Forecasters project steady jobs growth as Fed moves to tame inflation

The Federal Reserve building in Washington, U.S., January 26, 2022. REUTERS/Joshua Roberts/File Photo

Feb 11 (Reuters) - While professional forecasters now see the U.S. economy growing more slowly in the first quarter, many have faith the Federal Reserve may be able to control inflation while keeping the economy on track, according to a survey released Friday.

Economists still expect strong GDP growth for the year, supported by a robust jobs recovery, according to a survey of forecasters by the Philadelphia Federal Reserve. They also largely expect inflation to stabilize in the long term, the survey showed.

Fed officials are under pressure to act more aggressively to curb price increases after a report released Thursday showed that inflation increased last month at the fastest pace in 40 years. But not all policymakers are convinced that the Fed should launch its rate increases with a half a percentage point increase, with some saying they prefer to speed up or slow down the rate increases based on what happens with inflation. read more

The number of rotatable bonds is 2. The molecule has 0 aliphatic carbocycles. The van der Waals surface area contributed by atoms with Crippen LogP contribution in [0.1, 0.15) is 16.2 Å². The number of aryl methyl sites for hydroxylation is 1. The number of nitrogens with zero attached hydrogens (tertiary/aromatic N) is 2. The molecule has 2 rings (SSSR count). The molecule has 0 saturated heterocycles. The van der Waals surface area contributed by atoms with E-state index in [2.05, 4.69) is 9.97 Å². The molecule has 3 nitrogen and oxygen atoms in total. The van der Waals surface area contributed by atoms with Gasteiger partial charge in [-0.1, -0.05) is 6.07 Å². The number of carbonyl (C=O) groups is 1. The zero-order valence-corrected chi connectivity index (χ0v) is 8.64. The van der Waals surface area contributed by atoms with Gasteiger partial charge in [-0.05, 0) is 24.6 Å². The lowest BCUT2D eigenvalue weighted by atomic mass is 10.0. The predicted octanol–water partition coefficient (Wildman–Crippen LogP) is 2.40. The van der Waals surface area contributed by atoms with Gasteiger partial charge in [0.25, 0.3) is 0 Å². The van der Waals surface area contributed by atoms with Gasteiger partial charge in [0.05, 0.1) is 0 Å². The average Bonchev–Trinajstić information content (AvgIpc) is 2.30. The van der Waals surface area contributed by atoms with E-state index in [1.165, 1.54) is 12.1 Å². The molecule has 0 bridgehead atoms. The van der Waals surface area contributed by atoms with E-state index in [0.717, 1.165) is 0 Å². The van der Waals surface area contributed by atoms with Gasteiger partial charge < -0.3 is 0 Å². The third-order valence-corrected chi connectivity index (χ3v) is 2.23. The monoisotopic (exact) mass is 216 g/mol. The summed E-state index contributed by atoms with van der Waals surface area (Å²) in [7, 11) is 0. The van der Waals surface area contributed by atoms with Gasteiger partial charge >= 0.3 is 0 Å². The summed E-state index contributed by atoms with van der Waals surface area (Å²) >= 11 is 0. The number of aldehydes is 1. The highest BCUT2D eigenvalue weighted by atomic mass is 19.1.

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Professional forecasters said they now expect the U.S. economy to grow by 1.8% in the first quarter, down from the 3.9% growth expected in November, according to the Fed survey. But they still see the economy growing by 3.7% for the year, down only slightly from previous expectations.

They also see the U.S. labor market adding about 430,000 jobs a month this year - a pace that could help fill the jobs hole caused by the pandemic levels within six months.

As for inflation, forecasters said they expect price increases to ease in the longer run from the high levels seen today.

Forecasters now expect the personal consumption expenditures (PCE) price index to average an annualized rate of 4.7% in the first quarter of this year, before dropping down to 3% in the second quarter. They estimate PCE will average 2.2% a year over the next decade, slightly above the Fed's 2% target.

A separate survey of consumers by the University of Michigan showed that inflation is weighing on consumer sentiment, which dropped to its lowest level in more than a decade in early February. read more

The consumer survey one-year inflation expectations rose to 5.0%, highest since July 2008. Its five-to-10-year inflation outlook held steady at an 11-year high of 3.1%.

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Reporting by Jonnelle Marte Editing by Chizu Nomiyama

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